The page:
Over the course of the next few weeks, I'm going to run a series of posts that offer thoughts for cultivating "religious spirituality" in the midst of our busy everyday lives. These thoughts are meant to serve as a companion (or maybe, for those of you who haven't read it, as an introduction) to my recent ebook, "Why I Am Both Spiritual and Religious." In the introduction to that essay, I write:
I feel the tension in my body of both sitting in front of a computer and running after children all day long, of drinking one more Diet Coke or one more glass of wine instead of drawing energy and a sense of purpose from outside myself. I feel the tension in my spirit of constantly thinking about what needs to get done instead of cultivating contentment and rest. I feel the tension in my relationships when I don't find time to invite neighbors over for dinner, when I don't find time to check in on a friend in need, when I forget to acknowledge my sister's birthday. I long for stillness, but I struggle to order my days according to that longing. The distractions and demands of everyday life get in the way.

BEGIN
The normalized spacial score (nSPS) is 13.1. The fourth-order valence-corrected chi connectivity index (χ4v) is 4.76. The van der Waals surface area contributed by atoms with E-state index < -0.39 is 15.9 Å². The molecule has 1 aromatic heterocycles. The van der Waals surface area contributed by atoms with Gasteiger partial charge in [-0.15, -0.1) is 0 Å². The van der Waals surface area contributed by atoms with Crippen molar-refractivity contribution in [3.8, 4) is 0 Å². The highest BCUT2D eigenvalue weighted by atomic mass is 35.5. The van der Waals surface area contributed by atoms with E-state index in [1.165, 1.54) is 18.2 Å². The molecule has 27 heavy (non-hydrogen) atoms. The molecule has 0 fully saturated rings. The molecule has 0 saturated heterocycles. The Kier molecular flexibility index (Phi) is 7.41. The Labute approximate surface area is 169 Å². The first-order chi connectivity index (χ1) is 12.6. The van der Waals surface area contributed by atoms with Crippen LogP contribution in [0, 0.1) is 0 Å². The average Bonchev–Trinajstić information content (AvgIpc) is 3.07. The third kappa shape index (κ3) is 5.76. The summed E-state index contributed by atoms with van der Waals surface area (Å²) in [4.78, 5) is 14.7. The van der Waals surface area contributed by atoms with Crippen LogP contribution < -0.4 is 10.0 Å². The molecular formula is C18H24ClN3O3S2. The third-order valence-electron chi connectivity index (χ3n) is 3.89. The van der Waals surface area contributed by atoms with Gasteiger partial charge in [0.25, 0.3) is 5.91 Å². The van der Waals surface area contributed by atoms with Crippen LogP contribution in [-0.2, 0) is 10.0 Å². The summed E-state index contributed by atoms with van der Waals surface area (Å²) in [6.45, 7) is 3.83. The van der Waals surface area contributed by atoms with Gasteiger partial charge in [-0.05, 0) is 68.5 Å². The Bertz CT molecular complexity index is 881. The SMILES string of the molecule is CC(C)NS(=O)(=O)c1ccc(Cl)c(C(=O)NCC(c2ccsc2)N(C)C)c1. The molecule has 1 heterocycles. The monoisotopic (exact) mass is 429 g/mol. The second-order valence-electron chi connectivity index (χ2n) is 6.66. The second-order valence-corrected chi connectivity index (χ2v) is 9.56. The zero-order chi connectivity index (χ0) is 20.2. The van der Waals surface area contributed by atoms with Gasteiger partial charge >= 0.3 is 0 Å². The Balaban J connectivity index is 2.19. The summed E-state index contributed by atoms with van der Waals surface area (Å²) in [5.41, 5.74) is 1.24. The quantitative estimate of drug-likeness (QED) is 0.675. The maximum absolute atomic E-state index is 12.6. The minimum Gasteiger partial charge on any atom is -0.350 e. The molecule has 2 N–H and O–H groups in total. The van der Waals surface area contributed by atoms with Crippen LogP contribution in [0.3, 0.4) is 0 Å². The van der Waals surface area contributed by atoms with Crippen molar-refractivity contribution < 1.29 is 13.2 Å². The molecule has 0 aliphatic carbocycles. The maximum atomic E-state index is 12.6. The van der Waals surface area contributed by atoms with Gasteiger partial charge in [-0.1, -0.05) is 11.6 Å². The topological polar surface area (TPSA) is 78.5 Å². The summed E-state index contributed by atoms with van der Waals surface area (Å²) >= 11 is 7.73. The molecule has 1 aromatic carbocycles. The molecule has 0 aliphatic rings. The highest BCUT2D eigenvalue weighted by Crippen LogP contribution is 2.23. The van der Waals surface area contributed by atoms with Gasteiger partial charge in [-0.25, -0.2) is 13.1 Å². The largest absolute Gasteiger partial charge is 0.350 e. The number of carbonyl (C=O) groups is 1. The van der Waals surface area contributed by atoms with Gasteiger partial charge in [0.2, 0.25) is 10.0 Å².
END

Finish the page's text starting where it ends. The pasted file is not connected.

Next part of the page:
And I'm sure I'm not alone. I'm going to write more about prayer and reading the Bible and friendship and sex and parties and keeping the Sabbath and food and money and church membership and a few other topics. But I'll start with one overarching thought:
Figure out what your ideal day, week, and year would look like when it comes to cultivating a relationship with God. It might involve reading through the entire Bible or praying for half an hour daily or going on quarterly silent retreats or teaching a Sunday School class or singing in the church choir.
Then figure out what your real days, weeks, and years look like.
Now, instead of feeling like a failure because real and ideal are so far apart, ask God to be with you in your real life. Your busy, I don't even have time to wash my hair how on earth can I read the Bible, life. Because it is in the reality of your life that God wants to meet you. It is in the midst of the dirty dishes and professional demands and exhaustion and worry and parent-teacher conferences and ordering pizza for dinner yet again that Jesus wants to invite you to participate in God's kingdom.